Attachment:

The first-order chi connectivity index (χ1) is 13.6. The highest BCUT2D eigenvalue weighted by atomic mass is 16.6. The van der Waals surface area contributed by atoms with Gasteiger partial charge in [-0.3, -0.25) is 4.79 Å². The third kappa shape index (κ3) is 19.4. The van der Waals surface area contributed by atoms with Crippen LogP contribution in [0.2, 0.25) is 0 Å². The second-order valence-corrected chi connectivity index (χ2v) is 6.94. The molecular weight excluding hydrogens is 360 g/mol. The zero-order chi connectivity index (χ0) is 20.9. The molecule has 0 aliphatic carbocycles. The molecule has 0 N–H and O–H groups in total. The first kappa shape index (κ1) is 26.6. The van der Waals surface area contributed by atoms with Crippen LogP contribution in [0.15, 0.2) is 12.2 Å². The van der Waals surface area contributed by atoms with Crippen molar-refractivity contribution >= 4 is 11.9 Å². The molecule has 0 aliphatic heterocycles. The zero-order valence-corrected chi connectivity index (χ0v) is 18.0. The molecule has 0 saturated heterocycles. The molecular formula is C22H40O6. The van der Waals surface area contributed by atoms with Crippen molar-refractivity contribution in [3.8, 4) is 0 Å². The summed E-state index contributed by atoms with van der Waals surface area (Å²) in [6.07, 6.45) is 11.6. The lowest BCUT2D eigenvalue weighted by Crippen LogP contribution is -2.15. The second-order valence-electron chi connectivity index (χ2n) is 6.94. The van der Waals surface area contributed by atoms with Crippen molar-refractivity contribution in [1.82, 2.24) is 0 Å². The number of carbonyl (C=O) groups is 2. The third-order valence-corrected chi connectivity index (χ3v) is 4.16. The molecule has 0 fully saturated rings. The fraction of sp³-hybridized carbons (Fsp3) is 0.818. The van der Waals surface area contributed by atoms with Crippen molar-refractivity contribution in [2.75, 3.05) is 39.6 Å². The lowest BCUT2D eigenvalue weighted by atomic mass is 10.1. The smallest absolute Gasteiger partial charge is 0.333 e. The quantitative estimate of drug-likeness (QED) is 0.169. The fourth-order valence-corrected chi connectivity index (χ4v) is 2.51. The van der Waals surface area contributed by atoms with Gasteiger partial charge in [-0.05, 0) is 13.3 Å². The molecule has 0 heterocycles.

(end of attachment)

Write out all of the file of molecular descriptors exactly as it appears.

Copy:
The first-order chi connectivity index (χ1) is 13.6. The highest BCUT2D eigenvalue weighted by atomic mass is 16.6. The van der Waals surface area contributed by atoms with Gasteiger partial charge in [-0.3, -0.25) is 4.79 Å². The third kappa shape index (κ3) is 19.4. The van der Waals surface area contributed by atoms with Crippen LogP contribution in [0.2, 0.25) is 0 Å². The second-order valence-corrected chi connectivity index (χ2v) is 6.94. The molecular weight excluding hydrogens is 360 g/mol. The zero-order chi connectivity index (χ0) is 20.9. The molecule has 0 aliphatic carbocycles. The molecule has 0 N–H and O–H groups in total. The first kappa shape index (κ1) is 26.6. The van der Waals surface area contributed by atoms with Crippen LogP contribution in [0.15, 0.2) is 12.2 Å². The van der Waals surface area contributed by atoms with Crippen molar-refractivity contribution >= 4 is 11.9 Å². The molecule has 0 aliphatic heterocycles. The zero-order valence-corrected chi connectivity index (χ0v) is 18.0. The molecule has 0 saturated heterocycles. The molecular formula is C22H40O6. The van der Waals surface area contributed by atoms with Crippen molar-refractivity contribution in [3.8, 4) is 0 Å². The summed E-state index contributed by atoms with van der Waals surface area (Å²) in [6.07, 6.45) is 11.6. The lowest BCUT2D eigenvalue weighted by Crippen LogP contribution is -2.15. The second-order valence-electron chi connectivity index (χ2n) is 6.94. The van der Waals surface area contributed by atoms with Crippen molar-refractivity contribution in [1.82, 2.24) is 0 Å². The number of carbonyl (C=O) groups is 2. The third-order valence-corrected chi connectivity index (χ3v) is 4.16. The molecule has 0 fully saturated rings. The fraction of sp³-hybridized carbons (Fsp3) is 0.818. The van der Waals surface area contributed by atoms with Crippen molar-refractivity contribution in [2.75, 3.05) is 39.6 Å². The lowest BCUT2D eigenvalue weighted by atomic mass is 10.1. The smallest absolute Gasteiger partial charge is 0.333 e. The quantitative estimate of drug-likeness (QED) is 0.169. The fourth-order valence-corrected chi connectivity index (χ4v) is 2.51. The van der Waals surface area contributed by atoms with Gasteiger partial charge in [-0.05, 0) is 13.3 Å². The molecule has 0 heterocycles.